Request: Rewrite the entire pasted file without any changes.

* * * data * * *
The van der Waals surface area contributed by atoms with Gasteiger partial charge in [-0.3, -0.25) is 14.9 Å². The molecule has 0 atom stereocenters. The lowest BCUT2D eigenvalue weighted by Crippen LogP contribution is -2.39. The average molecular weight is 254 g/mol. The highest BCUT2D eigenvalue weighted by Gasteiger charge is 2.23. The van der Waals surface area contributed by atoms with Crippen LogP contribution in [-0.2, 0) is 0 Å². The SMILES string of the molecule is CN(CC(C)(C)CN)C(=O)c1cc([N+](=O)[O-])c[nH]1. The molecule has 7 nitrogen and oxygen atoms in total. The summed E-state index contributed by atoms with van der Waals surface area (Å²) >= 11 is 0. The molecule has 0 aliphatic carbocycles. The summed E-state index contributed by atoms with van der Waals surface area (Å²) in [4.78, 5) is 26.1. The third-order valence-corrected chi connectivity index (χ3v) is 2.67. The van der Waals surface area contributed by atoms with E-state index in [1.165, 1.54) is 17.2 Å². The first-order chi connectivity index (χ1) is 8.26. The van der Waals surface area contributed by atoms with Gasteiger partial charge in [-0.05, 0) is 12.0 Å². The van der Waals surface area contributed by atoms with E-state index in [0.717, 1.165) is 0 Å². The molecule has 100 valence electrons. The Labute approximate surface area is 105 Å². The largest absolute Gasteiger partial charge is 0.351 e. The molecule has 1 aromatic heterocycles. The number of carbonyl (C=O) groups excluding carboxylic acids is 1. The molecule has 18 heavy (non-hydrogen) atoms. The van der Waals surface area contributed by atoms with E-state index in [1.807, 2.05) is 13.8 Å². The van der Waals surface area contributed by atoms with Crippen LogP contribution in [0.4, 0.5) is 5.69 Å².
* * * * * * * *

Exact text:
The van der Waals surface area contributed by atoms with Gasteiger partial charge in [-0.3, -0.25) is 14.9 Å². The molecule has 0 atom stereocenters. The lowest BCUT2D eigenvalue weighted by Crippen LogP contribution is -2.39. The average molecular weight is 254 g/mol. The highest BCUT2D eigenvalue weighted by Gasteiger charge is 2.23. The van der Waals surface area contributed by atoms with Crippen LogP contribution in [-0.2, 0) is 0 Å². The SMILES string of the molecule is CN(CC(C)(C)CN)C(=O)c1cc([N+](=O)[O-])c[nH]1. The molecule has 7 nitrogen and oxygen atoms in total. The summed E-state index contributed by atoms with van der Waals surface area (Å²) >= 11 is 0. The molecule has 0 aliphatic carbocycles. The summed E-state index contributed by atoms with van der Waals surface area (Å²) in [4.78, 5) is 26.1. The third-order valence-corrected chi connectivity index (χ3v) is 2.67. The van der Waals surface area contributed by atoms with E-state index in [1.165, 1.54) is 17.2 Å². The first-order chi connectivity index (χ1) is 8.26. The van der Waals surface area contributed by atoms with Gasteiger partial charge in [-0.05, 0) is 12.0 Å². The van der Waals surface area contributed by atoms with E-state index in [0.717, 1.165) is 0 Å². The molecule has 100 valence electrons. The Labute approximate surface area is 105 Å². The largest absolute Gasteiger partial charge is 0.351 e. The molecule has 1 aromatic heterocycles. The number of carbonyl (C=O) groups excluding carboxylic acids is 1. The molecule has 18 heavy (non-hydrogen) atoms. The van der Waals surface area contributed by atoms with E-state index in [1.807, 2.05) is 13.8 Å². The van der Waals surface area contributed by atoms with Crippen LogP contribution in [0.4, 0.5) is 5.69 Å².